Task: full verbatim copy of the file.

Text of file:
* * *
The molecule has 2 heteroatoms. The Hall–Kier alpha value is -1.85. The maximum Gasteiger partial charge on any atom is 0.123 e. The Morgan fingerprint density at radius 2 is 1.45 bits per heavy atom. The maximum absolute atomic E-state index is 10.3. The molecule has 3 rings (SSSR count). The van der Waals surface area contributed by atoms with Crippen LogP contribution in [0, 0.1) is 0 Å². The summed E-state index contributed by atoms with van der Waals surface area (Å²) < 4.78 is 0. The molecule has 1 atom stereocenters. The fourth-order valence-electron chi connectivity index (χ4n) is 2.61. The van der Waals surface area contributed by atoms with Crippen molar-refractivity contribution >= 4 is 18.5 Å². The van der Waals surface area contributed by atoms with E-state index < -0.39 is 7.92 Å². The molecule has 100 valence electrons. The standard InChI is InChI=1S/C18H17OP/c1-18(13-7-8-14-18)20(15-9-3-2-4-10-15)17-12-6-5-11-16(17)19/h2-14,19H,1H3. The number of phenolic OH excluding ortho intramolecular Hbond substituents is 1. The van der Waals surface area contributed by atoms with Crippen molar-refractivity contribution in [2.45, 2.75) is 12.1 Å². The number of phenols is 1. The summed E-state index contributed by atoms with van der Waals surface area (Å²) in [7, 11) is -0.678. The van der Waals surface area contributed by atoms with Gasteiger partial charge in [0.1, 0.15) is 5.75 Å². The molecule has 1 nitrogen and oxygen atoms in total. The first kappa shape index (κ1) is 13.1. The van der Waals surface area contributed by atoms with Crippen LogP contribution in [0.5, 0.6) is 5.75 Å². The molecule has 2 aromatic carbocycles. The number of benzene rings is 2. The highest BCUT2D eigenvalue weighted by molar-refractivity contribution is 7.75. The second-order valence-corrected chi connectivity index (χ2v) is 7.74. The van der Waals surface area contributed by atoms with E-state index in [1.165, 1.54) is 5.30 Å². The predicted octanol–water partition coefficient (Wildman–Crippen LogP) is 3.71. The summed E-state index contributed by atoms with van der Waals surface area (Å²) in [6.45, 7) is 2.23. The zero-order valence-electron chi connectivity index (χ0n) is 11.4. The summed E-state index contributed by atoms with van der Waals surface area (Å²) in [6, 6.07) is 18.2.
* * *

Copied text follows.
The molecule has 2 heteroatoms. The Hall–Kier alpha value is -1.85. The maximum Gasteiger partial charge on any atom is 0.123 e. The Morgan fingerprint density at radius 2 is 1.45 bits per heavy atom. The maximum absolute atomic E-state index is 10.3. The molecule has 3 rings (SSSR count). The van der Waals surface area contributed by atoms with Crippen LogP contribution in [0, 0.1) is 0 Å². The summed E-state index contributed by atoms with van der Waals surface area (Å²) < 4.78 is 0. The molecule has 1 atom stereocenters. The fourth-order valence-electron chi connectivity index (χ4n) is 2.61. The van der Waals surface area contributed by atoms with Crippen molar-refractivity contribution >= 4 is 18.5 Å². The van der Waals surface area contributed by atoms with E-state index < -0.39 is 7.92 Å². The molecule has 100 valence electrons. The standard InChI is InChI=1S/C18H17OP/c1-18(13-7-8-14-18)20(15-9-3-2-4-10-15)17-12-6-5-11-16(17)19/h2-14,19H,1H3. The number of phenolic OH excluding ortho intramolecular Hbond substituents is 1. The van der Waals surface area contributed by atoms with Crippen molar-refractivity contribution in [2.45, 2.75) is 12.1 Å². The number of phenols is 1. The summed E-state index contributed by atoms with van der Waals surface area (Å²) in [7, 11) is -0.678. The van der Waals surface area contributed by atoms with Gasteiger partial charge in [0.1, 0.15) is 5.75 Å². The molecule has 1 nitrogen and oxygen atoms in total. The first kappa shape index (κ1) is 13.1. The van der Waals surface area contributed by atoms with Crippen LogP contribution in [0.5, 0.6) is 5.75 Å². The molecule has 2 aromatic carbocycles. The number of benzene rings is 2. The highest BCUT2D eigenvalue weighted by molar-refractivity contribution is 7.75. The second-order valence-corrected chi connectivity index (χ2v) is 7.74. The van der Waals surface area contributed by atoms with E-state index in [1.165, 1.54) is 5.30 Å². The predicted octanol–water partition coefficient (Wildman–Crippen LogP) is 3.71. The summed E-state index contributed by atoms with van der Waals surface area (Å²) in [6.45, 7) is 2.23. The zero-order valence-electron chi connectivity index (χ0n) is 11.4. The summed E-state index contributed by atoms with van der Waals surface area (Å²) in [6, 6.07) is 18.2.